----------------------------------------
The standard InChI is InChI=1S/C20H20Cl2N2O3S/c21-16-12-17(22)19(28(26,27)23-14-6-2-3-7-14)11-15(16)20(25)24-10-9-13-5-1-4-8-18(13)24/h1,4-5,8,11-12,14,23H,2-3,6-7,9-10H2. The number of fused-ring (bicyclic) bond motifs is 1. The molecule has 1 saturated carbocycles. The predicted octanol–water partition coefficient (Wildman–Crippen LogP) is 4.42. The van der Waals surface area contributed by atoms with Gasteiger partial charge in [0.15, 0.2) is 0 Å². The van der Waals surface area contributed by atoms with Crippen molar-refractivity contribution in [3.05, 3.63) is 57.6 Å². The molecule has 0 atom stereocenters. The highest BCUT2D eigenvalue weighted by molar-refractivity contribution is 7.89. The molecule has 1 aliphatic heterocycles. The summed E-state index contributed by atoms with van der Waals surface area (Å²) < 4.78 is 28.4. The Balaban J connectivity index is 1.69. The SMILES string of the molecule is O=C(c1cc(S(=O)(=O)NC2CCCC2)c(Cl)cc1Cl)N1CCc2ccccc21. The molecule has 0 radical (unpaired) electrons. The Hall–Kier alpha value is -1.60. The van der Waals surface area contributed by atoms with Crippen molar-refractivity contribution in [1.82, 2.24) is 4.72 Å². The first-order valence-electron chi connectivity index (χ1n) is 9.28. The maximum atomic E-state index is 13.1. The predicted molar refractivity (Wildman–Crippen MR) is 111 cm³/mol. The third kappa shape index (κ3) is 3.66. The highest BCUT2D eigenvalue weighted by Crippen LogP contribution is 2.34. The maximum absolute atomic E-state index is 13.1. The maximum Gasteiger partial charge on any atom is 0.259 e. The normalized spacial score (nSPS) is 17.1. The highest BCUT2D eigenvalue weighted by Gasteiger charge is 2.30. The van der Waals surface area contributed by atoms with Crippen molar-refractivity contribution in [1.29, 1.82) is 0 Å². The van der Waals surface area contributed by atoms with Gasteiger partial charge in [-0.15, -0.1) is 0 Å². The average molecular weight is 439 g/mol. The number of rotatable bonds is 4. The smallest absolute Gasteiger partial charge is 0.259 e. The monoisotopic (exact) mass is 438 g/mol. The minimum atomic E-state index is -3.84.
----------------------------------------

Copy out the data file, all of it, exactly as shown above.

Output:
The standard InChI is InChI=1S/C20H20Cl2N2O3S/c21-16-12-17(22)19(28(26,27)23-14-6-2-3-7-14)11-15(16)20(25)24-10-9-13-5-1-4-8-18(13)24/h1,4-5,8,11-12,14,23H,2-3,6-7,9-10H2. The number of fused-ring (bicyclic) bond motifs is 1. The molecule has 1 saturated carbocycles. The predicted octanol–water partition coefficient (Wildman–Crippen LogP) is 4.42. The van der Waals surface area contributed by atoms with Gasteiger partial charge in [0.15, 0.2) is 0 Å². The van der Waals surface area contributed by atoms with Crippen molar-refractivity contribution in [3.05, 3.63) is 57.6 Å². The molecule has 0 atom stereocenters. The highest BCUT2D eigenvalue weighted by molar-refractivity contribution is 7.89. The molecule has 1 aliphatic heterocycles. The summed E-state index contributed by atoms with van der Waals surface area (Å²) < 4.78 is 28.4. The Balaban J connectivity index is 1.69. The SMILES string of the molecule is O=C(c1cc(S(=O)(=O)NC2CCCC2)c(Cl)cc1Cl)N1CCc2ccccc21. The molecule has 0 radical (unpaired) electrons. The Hall–Kier alpha value is -1.60. The van der Waals surface area contributed by atoms with Crippen molar-refractivity contribution in [1.82, 2.24) is 4.72 Å². The first-order valence-electron chi connectivity index (χ1n) is 9.28. The maximum atomic E-state index is 13.1. The predicted molar refractivity (Wildman–Crippen MR) is 111 cm³/mol. The third kappa shape index (κ3) is 3.66. The highest BCUT2D eigenvalue weighted by Crippen LogP contribution is 2.34. The maximum absolute atomic E-state index is 13.1. The maximum Gasteiger partial charge on any atom is 0.259 e. The normalized spacial score (nSPS) is 17.1. The highest BCUT2D eigenvalue weighted by Gasteiger charge is 2.30. The van der Waals surface area contributed by atoms with Crippen molar-refractivity contribution in [1.29, 1.82) is 0 Å². The van der Waals surface area contributed by atoms with Gasteiger partial charge in [-0.15, -0.1) is 0 Å². The average molecular weight is 439 g/mol. The number of rotatable bonds is 4. The smallest absolute Gasteiger partial charge is 0.259 e. The monoisotopic (exact) mass is 438 g/mol. The minimum atomic E-state index is -3.84.